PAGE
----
Bolt-on vs. integrated: What’s best when it comes to expanding your ERP?
Although enterprise resource planning solutions are a critical part of daily operations for all different types of businesses in a range of industries, there are two major options all companies consider when it comes time to expand their ERP capabilities: bolt-on solutions and integrated solutions. Today, we’ll weigh the pros and cons of both styles to determine the best option for your business.
Bolt-on solutions for ERP are modules that work side-by-side with the core ERP system and provide supplementary functionality. Typical bolt-on features include customer relationship management, product lifecycle management, resource planning, supply chain optimization and more. For this reason, they are sometimes described as “feature afterthoughts.” Bolt-ons are often touted as a benefit because they can provide extra customization beyond the core ERP suite. However, as ERP Focus contributor Richard Barker pointed out, these applications aren’t exactly plug-and-play additions and can actually be considerably difficult to implement.
“[A] bolt-on remains a bolt-on because it doesn’t integrate seamlessly with the core ERP package,” Barker wrote. “The fact is, bolt-ons can have connectivity complications, unfriendly user interfaces, and may even have conflicts with other benefits you received from core ERP.”
The added functionality of a bolt-on can be more trouble for users than it’s worth. In addition, there are other complexities to weigh with the use of a bolt-on solution, including the fact that bolt-ons will have a different user interface than the main ERP software and may duplicate existing features, complicating the overall user experience. And because bolt-ons typically include their own database, and transmit data between the core ERP the database, the system requires additional resources for support and could actually be creating gaps in the business’s security posture.
An integrated option, on the other hand, is ERP brand specific, for example, Microsoft Dynamics NAV, and therefore matches the core system’s interface while complementing its features. These systems are so seamless that many users can’t tell where the core ERP ends and the integrated solution begins. As far as they can tell, it is a consistent, unified platform supporting all the functionality users require.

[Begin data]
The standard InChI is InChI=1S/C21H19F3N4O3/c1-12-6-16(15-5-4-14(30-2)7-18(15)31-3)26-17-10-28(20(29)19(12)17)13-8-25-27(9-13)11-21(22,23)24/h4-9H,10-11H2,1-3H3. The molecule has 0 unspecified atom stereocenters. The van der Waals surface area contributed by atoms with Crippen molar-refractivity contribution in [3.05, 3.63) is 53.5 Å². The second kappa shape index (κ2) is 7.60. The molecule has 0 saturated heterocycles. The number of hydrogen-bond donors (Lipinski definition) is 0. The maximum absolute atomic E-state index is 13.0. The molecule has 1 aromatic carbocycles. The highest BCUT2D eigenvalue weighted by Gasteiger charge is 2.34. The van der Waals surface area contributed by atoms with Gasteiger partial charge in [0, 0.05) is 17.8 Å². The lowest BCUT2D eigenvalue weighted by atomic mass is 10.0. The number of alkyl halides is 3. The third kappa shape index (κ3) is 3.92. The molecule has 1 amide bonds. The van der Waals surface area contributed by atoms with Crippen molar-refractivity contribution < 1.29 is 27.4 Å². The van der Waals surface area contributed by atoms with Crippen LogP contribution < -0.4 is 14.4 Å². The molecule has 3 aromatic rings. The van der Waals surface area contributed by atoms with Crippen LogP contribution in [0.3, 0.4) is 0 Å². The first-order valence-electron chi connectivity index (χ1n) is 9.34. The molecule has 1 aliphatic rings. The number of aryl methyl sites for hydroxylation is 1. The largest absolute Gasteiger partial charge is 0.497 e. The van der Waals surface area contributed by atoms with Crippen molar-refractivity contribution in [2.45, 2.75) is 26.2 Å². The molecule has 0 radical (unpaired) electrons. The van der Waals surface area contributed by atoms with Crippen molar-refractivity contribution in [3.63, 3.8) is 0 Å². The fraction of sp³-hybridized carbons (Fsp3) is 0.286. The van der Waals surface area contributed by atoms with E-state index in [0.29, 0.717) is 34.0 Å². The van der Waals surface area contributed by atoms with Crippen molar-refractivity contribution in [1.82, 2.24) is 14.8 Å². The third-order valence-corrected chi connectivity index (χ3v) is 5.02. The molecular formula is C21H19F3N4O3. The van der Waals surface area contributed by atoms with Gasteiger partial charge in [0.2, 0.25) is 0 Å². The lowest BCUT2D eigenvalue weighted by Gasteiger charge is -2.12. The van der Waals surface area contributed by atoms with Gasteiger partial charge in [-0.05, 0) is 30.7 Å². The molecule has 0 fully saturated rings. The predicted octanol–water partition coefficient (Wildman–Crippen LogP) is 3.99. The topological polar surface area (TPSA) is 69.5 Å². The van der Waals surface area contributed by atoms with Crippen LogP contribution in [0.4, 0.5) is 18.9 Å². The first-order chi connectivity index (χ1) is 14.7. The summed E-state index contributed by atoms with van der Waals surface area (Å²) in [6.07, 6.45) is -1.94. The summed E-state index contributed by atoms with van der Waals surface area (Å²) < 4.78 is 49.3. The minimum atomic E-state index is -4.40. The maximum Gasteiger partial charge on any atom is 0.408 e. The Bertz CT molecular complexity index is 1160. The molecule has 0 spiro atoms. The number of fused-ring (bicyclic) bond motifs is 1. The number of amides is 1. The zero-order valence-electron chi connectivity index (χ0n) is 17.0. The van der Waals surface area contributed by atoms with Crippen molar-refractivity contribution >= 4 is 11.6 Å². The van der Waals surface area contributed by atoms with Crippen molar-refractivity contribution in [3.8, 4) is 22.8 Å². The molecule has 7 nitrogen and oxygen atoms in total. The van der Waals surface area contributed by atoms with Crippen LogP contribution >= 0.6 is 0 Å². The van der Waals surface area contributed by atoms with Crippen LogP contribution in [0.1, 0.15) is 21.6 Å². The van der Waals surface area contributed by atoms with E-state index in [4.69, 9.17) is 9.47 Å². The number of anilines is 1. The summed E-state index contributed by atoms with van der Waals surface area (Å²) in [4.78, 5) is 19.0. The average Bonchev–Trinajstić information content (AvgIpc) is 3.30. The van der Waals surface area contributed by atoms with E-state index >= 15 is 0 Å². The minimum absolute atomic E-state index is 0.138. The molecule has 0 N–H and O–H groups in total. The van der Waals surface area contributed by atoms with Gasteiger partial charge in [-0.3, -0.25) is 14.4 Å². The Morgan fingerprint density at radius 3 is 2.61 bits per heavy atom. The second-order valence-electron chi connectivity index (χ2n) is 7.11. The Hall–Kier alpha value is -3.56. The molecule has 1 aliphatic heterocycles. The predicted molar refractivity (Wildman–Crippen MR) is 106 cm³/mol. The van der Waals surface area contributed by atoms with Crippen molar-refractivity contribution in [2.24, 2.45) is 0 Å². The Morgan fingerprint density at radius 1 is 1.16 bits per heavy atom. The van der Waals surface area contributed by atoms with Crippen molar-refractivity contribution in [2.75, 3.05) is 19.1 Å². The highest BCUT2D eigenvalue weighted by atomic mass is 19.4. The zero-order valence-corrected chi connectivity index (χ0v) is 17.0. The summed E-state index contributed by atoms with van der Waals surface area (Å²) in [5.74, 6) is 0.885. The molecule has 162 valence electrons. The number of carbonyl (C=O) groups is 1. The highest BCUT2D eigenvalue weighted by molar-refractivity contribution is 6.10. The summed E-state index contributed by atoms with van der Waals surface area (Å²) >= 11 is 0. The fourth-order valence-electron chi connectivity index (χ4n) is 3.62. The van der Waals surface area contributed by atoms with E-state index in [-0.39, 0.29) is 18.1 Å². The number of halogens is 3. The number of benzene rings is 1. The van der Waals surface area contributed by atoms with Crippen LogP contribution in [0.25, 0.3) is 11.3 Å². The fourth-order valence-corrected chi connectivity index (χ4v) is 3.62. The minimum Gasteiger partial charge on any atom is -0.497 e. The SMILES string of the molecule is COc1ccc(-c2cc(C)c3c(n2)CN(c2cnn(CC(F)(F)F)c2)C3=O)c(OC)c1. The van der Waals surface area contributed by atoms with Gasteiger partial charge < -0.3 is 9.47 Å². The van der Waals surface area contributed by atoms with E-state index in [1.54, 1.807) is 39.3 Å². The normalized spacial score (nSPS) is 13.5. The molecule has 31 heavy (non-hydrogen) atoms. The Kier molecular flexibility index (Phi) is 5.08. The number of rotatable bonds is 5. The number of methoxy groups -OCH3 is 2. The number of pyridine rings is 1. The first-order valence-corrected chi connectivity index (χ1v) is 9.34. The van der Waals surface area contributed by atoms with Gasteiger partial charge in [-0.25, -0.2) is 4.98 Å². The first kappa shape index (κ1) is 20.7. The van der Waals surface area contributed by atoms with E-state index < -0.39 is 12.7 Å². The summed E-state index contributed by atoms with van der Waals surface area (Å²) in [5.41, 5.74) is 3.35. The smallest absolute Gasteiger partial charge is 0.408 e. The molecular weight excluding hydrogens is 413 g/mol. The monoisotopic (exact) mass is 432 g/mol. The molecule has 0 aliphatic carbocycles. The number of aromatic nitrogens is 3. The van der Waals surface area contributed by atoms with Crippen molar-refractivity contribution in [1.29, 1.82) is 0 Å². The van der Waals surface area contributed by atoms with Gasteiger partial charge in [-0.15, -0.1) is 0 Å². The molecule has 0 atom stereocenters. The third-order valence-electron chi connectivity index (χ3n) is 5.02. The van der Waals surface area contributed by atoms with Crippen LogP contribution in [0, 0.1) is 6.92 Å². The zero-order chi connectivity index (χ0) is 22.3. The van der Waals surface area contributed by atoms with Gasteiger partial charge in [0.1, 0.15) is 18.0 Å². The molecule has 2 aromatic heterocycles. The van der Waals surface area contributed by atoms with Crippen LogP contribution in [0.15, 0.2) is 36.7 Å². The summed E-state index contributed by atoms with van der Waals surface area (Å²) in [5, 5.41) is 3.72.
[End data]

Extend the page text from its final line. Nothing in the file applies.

As Mark Polino, I.B.I.S. Inc. principal consultant and Microsoft Dynamics Community contributor, noted, while some companies go the route of selecting various bolt-on applications and stitching them together to create a range of functionality, integrated solutions provide the necessary features without the hassle.
“Though there can be areas where an integrated solution isn’t quite as full-featured as a best-of-breed, in most cases ERP functionality is both good enough and much less painful than connected disparate systems,” Polino wrote. “An ERP solution doesn’t mean that you’ll never have to integrate other applications, it just means that you have to do it a lot less.”
Besides providing users with a more streamlined and unified experience, integrated solutions offer these added advantages:
- Use of a single database can increase the speed of data transfer, providing faster performance.
- Integrated solutions can seamlessly leverage the functionality of the existing ERP, creating a more robust platform.
- Integrated ERP systems are easier to implement and usually cheaper to maintain over their lifetimes.
In conclusion, although bolt-on systems can support customization and wider functionality, the complications that come along with this ERP style often outweigh the benefits. Integrated solutions enable a smooth experience, top-notch performance, and enhanced usability. When it comes time to select or upgrade your ERP, it’s best to avoid the bolt-on options and select an industry-leading integrated solution instead.